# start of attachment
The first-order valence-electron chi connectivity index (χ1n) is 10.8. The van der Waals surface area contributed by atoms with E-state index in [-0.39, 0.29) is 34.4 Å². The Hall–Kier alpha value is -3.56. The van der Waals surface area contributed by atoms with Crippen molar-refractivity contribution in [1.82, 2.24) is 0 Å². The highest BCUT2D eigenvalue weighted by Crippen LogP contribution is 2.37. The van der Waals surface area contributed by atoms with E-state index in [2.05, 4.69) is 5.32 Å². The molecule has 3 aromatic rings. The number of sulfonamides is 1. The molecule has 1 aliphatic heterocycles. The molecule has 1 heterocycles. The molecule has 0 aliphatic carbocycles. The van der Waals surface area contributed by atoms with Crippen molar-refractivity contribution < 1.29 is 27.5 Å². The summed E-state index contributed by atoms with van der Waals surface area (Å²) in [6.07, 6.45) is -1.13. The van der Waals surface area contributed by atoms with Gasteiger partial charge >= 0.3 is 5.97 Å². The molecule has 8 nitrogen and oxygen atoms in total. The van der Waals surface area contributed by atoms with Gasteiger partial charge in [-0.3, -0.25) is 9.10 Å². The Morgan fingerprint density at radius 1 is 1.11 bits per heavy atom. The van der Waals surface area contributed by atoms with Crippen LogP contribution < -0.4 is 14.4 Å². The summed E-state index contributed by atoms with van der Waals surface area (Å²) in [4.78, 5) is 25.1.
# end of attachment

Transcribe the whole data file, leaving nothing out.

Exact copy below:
The first-order valence-electron chi connectivity index (χ1n) is 10.8. The van der Waals surface area contributed by atoms with E-state index in [-0.39, 0.29) is 34.4 Å². The Hall–Kier alpha value is -3.56. The van der Waals surface area contributed by atoms with Crippen molar-refractivity contribution in [1.82, 2.24) is 0 Å². The highest BCUT2D eigenvalue weighted by Crippen LogP contribution is 2.37. The van der Waals surface area contributed by atoms with E-state index in [2.05, 4.69) is 5.32 Å². The molecule has 3 aromatic rings. The number of sulfonamides is 1. The molecule has 1 aliphatic heterocycles. The molecule has 1 heterocycles. The molecule has 0 aliphatic carbocycles. The van der Waals surface area contributed by atoms with Crippen molar-refractivity contribution < 1.29 is 27.5 Å². The summed E-state index contributed by atoms with van der Waals surface area (Å²) in [6.07, 6.45) is -1.13. The van der Waals surface area contributed by atoms with Gasteiger partial charge >= 0.3 is 5.97 Å². The molecule has 8 nitrogen and oxygen atoms in total. The van der Waals surface area contributed by atoms with Gasteiger partial charge in [-0.3, -0.25) is 9.10 Å². The Morgan fingerprint density at radius 1 is 1.11 bits per heavy atom. The van der Waals surface area contributed by atoms with Crippen LogP contribution < -0.4 is 14.4 Å². The summed E-state index contributed by atoms with van der Waals surface area (Å²) in [4.78, 5) is 25.1.